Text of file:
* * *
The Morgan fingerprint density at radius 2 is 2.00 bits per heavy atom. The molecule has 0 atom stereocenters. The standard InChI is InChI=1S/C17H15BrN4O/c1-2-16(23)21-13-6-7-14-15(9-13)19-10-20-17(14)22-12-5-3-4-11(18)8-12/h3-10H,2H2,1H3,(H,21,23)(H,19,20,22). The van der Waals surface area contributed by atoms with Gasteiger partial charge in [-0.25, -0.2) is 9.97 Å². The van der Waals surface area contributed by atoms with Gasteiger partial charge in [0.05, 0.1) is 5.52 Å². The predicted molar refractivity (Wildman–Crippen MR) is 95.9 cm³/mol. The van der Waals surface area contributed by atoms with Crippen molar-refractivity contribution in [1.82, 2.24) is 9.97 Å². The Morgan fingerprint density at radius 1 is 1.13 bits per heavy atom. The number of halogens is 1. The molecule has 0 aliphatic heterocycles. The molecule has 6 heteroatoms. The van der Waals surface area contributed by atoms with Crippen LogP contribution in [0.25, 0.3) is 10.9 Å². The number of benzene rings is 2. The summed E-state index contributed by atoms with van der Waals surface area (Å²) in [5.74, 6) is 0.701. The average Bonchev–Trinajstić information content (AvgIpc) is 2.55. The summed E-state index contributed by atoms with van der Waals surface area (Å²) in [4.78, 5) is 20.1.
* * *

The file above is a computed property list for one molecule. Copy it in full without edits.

The Morgan fingerprint density at radius 2 is 2.00 bits per heavy atom. The molecule has 0 atom stereocenters. The standard InChI is InChI=1S/C17H15BrN4O/c1-2-16(23)21-13-6-7-14-15(9-13)19-10-20-17(14)22-12-5-3-4-11(18)8-12/h3-10H,2H2,1H3,(H,21,23)(H,19,20,22). The van der Waals surface area contributed by atoms with Gasteiger partial charge in [-0.25, -0.2) is 9.97 Å². The van der Waals surface area contributed by atoms with Gasteiger partial charge in [0.05, 0.1) is 5.52 Å². The predicted molar refractivity (Wildman–Crippen MR) is 95.9 cm³/mol. The van der Waals surface area contributed by atoms with Crippen molar-refractivity contribution in [1.82, 2.24) is 9.97 Å². The Morgan fingerprint density at radius 1 is 1.13 bits per heavy atom. The number of halogens is 1. The molecule has 0 aliphatic heterocycles. The molecule has 6 heteroatoms. The van der Waals surface area contributed by atoms with Crippen LogP contribution in [0.25, 0.3) is 10.9 Å². The number of benzene rings is 2. The summed E-state index contributed by atoms with van der Waals surface area (Å²) in [5.74, 6) is 0.701. The average Bonchev–Trinajstić information content (AvgIpc) is 2.55. The summed E-state index contributed by atoms with van der Waals surface area (Å²) in [4.78, 5) is 20.1.